November 29th, 2010
The latest Health Policy Brief from Health Affairs and the Robert Wood Johnson Foundation describes a new program to shore up health insurance coverage for early retirees—individuals 55 and older who have left employment and are not yet eligible for Medicare. The number of employers offering medical coverage for this group has declined during the past 20 years. Those companies that have maintained early retiree coverage have increased the share of premiums and other costs paid by enrollees.
To encourage employers to maintain early retiree coverage, the Affordable Care Act created a temporary program under which the federal government will reimburse retiree health plans for high-cost medical claims. For expenses exceeding $15,000 and up to $90,000, the program pays 80 percent of each claim. The program began in June of 2010 and is expected to run until the end of 2013. In 2014, when provisions of the Affordable Care Act become fully effective, early retirees must be accepted by all insurers in the non-group market and will be able to purchase coverage through state health insurance exchanges.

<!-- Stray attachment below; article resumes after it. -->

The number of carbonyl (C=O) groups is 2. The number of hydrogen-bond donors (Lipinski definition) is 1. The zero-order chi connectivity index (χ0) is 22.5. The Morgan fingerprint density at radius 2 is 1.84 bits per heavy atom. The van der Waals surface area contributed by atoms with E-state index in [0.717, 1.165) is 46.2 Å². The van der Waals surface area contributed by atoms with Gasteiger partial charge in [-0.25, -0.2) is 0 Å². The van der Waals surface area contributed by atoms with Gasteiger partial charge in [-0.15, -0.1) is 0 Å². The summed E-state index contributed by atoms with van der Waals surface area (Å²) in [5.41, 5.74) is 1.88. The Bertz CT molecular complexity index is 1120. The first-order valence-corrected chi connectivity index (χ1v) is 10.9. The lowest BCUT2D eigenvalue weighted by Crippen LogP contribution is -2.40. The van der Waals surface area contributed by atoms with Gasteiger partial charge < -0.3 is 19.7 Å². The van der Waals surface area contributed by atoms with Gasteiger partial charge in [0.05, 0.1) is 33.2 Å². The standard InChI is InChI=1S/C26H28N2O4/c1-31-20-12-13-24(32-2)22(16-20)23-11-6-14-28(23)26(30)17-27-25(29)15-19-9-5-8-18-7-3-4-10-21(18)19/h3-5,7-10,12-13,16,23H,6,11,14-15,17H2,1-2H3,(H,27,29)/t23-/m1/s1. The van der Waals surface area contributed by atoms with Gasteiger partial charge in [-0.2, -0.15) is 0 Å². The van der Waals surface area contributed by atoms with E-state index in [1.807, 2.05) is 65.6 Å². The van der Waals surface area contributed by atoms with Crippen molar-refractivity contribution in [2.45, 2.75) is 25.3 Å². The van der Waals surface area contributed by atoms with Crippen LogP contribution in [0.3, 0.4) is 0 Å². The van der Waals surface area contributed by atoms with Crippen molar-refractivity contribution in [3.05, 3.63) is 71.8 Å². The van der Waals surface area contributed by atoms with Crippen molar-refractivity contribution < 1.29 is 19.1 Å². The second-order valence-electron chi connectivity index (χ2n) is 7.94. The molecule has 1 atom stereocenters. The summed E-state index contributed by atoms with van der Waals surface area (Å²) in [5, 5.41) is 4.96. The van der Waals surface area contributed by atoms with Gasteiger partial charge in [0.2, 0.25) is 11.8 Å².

As of late October 2010, nearly 3,600 employer plans had been accepted into the reinsurance program—a small fraction of the retiree health plans eligible to participate. The brief offers some possible explanations for why enrollment has lagged so far—including the likelihood that some companies have concluded they will not have enrollees with large enough claims to make applying worthwhile.
Updates to earlier Briefs. In addition to the new Health Policy Brief on early retiree coverage, Health Affairs and the Robert Wood Johnson Foundation have also updated an earlier Brief on federal requirements governing “medical loss ratios” — the percentage of premiums that insurers must spend on health care services. The update reflects new regulations issued last week by the Department of Health and Human Services.
About Health Policy Briefs. Health Policy Briefs are aimed at policy makers, congressional staffers, and others who need short, jargon-free explanations of health policy basics. The briefs include competing arguments on policy proposals from various sides and the relevant research supporting each perspective. The information is objective and reviewed by Health Affairs authors and other specialists with years of expertise in health policy.
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